Karen Grubb empties cans of corn at the U.S. Department of Agriculture’s National Institute of Food and Agriculture. (Photo courtesy USDA) Public Domain
By Sunny Lewis
WASHINGTON, DC, March 31, 2016 (Maximpact.com News) – ConAgra Foods beat them all to it. The American packaged foods giant announced last July that all of its facilities in the United States and Canada had completed the transition to cans with linings that don’t contain Bisphenol A, a hormone-disrupting chemical linked to increased risk of breast and prostate cancers, infertility and type-2 diabetes.
Gail Tavill, ConAgra’s vice president, packaging and sustainable productivity, said then, “We recognize consumer interest in removing BPA from our cans and are pleased to be able to respond to that desire and offer food that our consumers can feel confident in.”
On Wednesday, a new report from six health and environmental groups found that 67 percent of nearly 200 food cans from dozens of brands and retailers tested positive for BPA, and now other companies are scrambling to remove the offending chemical from the linings of their cans.
Companies such as Campbell’s Soups. The study found 100 percent of the Campbell’s cans tested (15 out of 15) contained BPA-based epoxy.
On Monday, Campbell’s outlined the company’s plans to remove Bisphenol A from the linings of its cans by the middle of 2017 and transition to acrylic or polyester linings in all its soup cans.
Campbell’s first announced its intention to move away from BPA can linings in February 2012. Mark Alexander, president of Americas Simple Meals & Beverages, a Campbell’s company, said Monday that the technical and financial challenges have proven daunting and the company is still dealing with the “enormity of the task.”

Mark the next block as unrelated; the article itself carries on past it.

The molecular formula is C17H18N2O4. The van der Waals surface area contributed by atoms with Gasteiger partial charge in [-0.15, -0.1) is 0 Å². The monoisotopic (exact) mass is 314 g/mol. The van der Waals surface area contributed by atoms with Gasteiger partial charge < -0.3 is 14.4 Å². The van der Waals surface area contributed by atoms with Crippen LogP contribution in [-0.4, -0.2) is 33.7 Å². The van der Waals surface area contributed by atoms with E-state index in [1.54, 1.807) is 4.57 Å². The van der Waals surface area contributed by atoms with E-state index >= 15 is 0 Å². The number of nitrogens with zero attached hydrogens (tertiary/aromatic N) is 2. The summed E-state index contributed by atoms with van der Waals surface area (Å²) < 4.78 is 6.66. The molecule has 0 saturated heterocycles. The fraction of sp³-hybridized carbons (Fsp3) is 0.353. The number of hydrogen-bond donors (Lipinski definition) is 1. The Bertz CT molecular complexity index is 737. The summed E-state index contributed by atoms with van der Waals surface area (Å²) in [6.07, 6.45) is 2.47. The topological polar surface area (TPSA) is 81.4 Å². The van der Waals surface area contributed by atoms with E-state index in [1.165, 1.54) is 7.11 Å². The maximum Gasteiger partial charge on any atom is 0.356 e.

“We ship nearly two billion cans each year, comprising more than 600 different recipes. Making a change of this magnitude requires input from hundreds of employees across the company,” Alexander said.
A particular challenge is cans containing tomatoes, which are naturally acidic and can react with some linings over time, said Alexander.
He emphasized that Campbell’s does not plan to pass the costs of making these changes on to consumers.
“Our priority throughout this transition has been, and will continue to be, food safety,” said Mike Mulshine, Campbell’s senior program manager, packaging. “We have tested and conducted trials with hundreds of alternatives to BPA lining and believe the acrylic and polyester options will ensure our food remains safe, affordable and tastes great.”
The report, “Buyer Beware: Toxic BPA & Regrettable Substitutes in the Linings of Canned Food,” was researched and written by: the Breast Cancer Fund; Campaign for Healthier Solutions; Clean Production Action; Ecology Center; Environmental Defence (Canada); and Safer Chemicals, Healthy Families’ Mind the Store campaign.
“Our findings were alarming,” the authors say. “We expected that the explosion in consumer demand for BPA-free packaging would have resulted in swifter action by canned food brands and retailers. However, 67 percent of the 192 cans tested 129 contained BPA-based epoxy in the body and/or the lid.”
Hundreds of scientific studies have linked low levels of BPA, measured in parts per billion and even parts per trillion, to an increased risk of breast and prostate cancer, infertility, type-2 diabetes, obesity, asthma, and behavioral changes including attention deficit disorder.
The U.S. Food and Drug Administration claims that BPA is safe for adults to consume at current levels, but in 2012 the agency banned the sale of baby bottles and children’s cups containing BPA.
“Food manufacturers refused to tell us what chemicals were in their cans, so we reverse engineered and tested them ourselves,” said Jeff Gearhart, the Ecology Center’s HealthyStuff.org research director. “Since they can’t hide these chemicals from consumers anymore, perhaps they will be more motivated to use safer materials.”
The “Buyer Beware” report is intended as a wake-up call for national brands and retailers who are eliminating BPA in favor of other harmful chemicals that the authors call “regrettable substitutions.”